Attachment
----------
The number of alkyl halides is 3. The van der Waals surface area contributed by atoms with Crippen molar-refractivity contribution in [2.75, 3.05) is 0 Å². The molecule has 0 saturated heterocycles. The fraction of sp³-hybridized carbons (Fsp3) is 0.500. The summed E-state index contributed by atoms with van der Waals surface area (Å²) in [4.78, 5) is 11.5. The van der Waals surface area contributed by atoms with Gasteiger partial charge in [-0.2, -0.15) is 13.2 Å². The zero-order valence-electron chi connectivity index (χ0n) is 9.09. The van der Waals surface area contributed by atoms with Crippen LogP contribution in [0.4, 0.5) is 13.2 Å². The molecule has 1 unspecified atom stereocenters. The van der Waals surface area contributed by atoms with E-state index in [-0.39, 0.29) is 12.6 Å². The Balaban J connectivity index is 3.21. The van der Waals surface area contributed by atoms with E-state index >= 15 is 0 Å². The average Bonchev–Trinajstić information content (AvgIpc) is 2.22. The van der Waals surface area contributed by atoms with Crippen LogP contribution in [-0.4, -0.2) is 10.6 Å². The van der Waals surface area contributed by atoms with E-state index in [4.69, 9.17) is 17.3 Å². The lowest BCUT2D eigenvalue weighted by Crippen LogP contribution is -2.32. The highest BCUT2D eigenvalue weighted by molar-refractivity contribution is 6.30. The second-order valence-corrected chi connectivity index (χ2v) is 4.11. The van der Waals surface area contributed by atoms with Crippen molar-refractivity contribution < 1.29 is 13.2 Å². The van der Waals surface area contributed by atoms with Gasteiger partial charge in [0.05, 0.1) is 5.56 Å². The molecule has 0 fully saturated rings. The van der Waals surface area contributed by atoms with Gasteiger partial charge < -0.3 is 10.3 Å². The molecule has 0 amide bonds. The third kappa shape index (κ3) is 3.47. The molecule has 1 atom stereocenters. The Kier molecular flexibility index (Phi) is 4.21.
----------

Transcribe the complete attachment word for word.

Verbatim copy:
The number of alkyl halides is 3. The van der Waals surface area contributed by atoms with Crippen molar-refractivity contribution in [2.75, 3.05) is 0 Å². The molecule has 0 saturated heterocycles. The fraction of sp³-hybridized carbons (Fsp3) is 0.500. The summed E-state index contributed by atoms with van der Waals surface area (Å²) in [4.78, 5) is 11.5. The van der Waals surface area contributed by atoms with Gasteiger partial charge in [-0.2, -0.15) is 13.2 Å². The zero-order valence-electron chi connectivity index (χ0n) is 9.09. The van der Waals surface area contributed by atoms with Crippen LogP contribution in [0.4, 0.5) is 13.2 Å². The molecule has 1 unspecified atom stereocenters. The van der Waals surface area contributed by atoms with E-state index in [-0.39, 0.29) is 12.6 Å². The Balaban J connectivity index is 3.21. The van der Waals surface area contributed by atoms with E-state index >= 15 is 0 Å². The average Bonchev–Trinajstić information content (AvgIpc) is 2.22. The van der Waals surface area contributed by atoms with Crippen LogP contribution in [-0.4, -0.2) is 10.6 Å². The van der Waals surface area contributed by atoms with E-state index in [4.69, 9.17) is 17.3 Å². The lowest BCUT2D eigenvalue weighted by Crippen LogP contribution is -2.32. The highest BCUT2D eigenvalue weighted by molar-refractivity contribution is 6.30. The second-order valence-corrected chi connectivity index (χ2v) is 4.11. The van der Waals surface area contributed by atoms with Crippen molar-refractivity contribution < 1.29 is 13.2 Å². The van der Waals surface area contributed by atoms with Gasteiger partial charge in [0.05, 0.1) is 5.56 Å². The molecule has 0 fully saturated rings. The van der Waals surface area contributed by atoms with Gasteiger partial charge < -0.3 is 10.3 Å². The molecule has 0 amide bonds. The third kappa shape index (κ3) is 3.47. The molecule has 1 atom stereocenters. The Kier molecular flexibility index (Phi) is 4.21.